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Motorcycle News, Editorials, Product Reviews and Bike Reviews

Kawasaki U.S. Releases More Details on New, Supercharged Z H2

Kawasaki has supplemented the scant details previously released on the 2020 Z H2 Supercharged naked bike. We now have full specifications for the U.S. model, which you can find here. These specs include, among others, fully adjustable suspension (compression, rebound and spring preload) front and rear and a claimed 527 pound curb weight (with all fluids, including 5 gallons of fuel).

Here is the full, new press release from Kawasaki, together with several new photos. One illustration shown below demonstrates the increase in low-end and mid-range power of the new Z H2 versus the supercharged Ninja H2 SX sport tourer released a couple of years ago.

Kawasaki’s legacy of creating motorcycles that have unrivaled performance, excitement, and Sugomi™ styling continues with an all-new flagship model of the Kawasaki Z line of naked motorcycles, the 2020 Z H2. With the arrival of the hypernaked Z H2 and its powerful, balanced supercharged engine, the second chapter of Kawasaki’s Z history is about to begin, marking the beginning of a new era. 

Featuring a powerful and balanced supercharged engine, performance can be enjoyed across its entire rev range while still offering superb fuel efficiency.  The innovative new Z H2 offers refined naked styling, a high level of handling and comfort, and the latest technology worthy of the new Z series flagship model.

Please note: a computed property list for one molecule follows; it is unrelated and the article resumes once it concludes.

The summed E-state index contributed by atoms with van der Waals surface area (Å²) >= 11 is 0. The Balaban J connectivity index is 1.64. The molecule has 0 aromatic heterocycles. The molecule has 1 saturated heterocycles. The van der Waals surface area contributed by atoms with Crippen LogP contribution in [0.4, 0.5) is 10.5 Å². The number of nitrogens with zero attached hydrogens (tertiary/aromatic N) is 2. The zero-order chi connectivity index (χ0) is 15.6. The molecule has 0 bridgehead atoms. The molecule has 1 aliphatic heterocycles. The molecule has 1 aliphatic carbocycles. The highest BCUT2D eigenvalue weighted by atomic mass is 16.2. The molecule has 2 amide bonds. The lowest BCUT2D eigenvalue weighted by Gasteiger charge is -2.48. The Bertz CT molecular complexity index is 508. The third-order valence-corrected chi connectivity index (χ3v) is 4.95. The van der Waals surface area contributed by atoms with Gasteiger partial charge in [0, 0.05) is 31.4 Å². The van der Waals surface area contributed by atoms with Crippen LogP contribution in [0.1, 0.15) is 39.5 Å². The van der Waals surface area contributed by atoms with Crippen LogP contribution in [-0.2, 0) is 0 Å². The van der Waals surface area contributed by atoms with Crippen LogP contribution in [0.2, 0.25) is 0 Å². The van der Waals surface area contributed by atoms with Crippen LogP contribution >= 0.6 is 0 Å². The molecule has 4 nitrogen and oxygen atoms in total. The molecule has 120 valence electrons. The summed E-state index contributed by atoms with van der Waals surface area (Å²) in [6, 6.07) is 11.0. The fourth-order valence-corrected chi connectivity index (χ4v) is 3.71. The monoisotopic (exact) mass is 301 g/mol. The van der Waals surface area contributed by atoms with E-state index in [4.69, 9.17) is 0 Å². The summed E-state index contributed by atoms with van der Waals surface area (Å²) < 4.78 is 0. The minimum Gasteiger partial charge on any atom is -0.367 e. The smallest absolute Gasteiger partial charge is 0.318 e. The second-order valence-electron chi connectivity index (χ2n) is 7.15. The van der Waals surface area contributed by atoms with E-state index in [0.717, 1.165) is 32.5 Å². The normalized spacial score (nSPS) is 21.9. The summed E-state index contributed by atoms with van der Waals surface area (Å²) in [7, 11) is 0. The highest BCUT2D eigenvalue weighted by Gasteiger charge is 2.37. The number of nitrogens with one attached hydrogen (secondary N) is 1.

The Z H2 was developed to deliver the power you desire on-demand, a chassis that delivers superb maneuverability while harnessing the engine’s incredible power, comfort that enables you to ride for long distances, and a host of advanced features designed for maximum functionality. The Kawasaki Z H2 is a truly unique motorcycle and offers a glimpse of the future.

Highlights of the 2020 Z H2

  • Powerful 998cc Balanced Supercharged Engine
  • Dog-Ring Transmission
  • Specially Designed, Lightweight Trellis Frame
  • High-Performance Showa Suspension Components
  • Brembo® Monobloc Brake Calipers
  • Aggressive Sugomi Styling and Minimalist Bodywork
  • LED Lighting
  • All-Digital TFT Color Instrumentation
  • Smartphone Connectivity via RIDEOLOGY THE APP
  • State-of-the-Art Electronics (IMU Electronics Package, Integrated Riding Modes, Power Mode, KTRC, KCMF, KIBS, KLCM, KQS, Electronic Cruise Control, Assist & Slipper Clutch)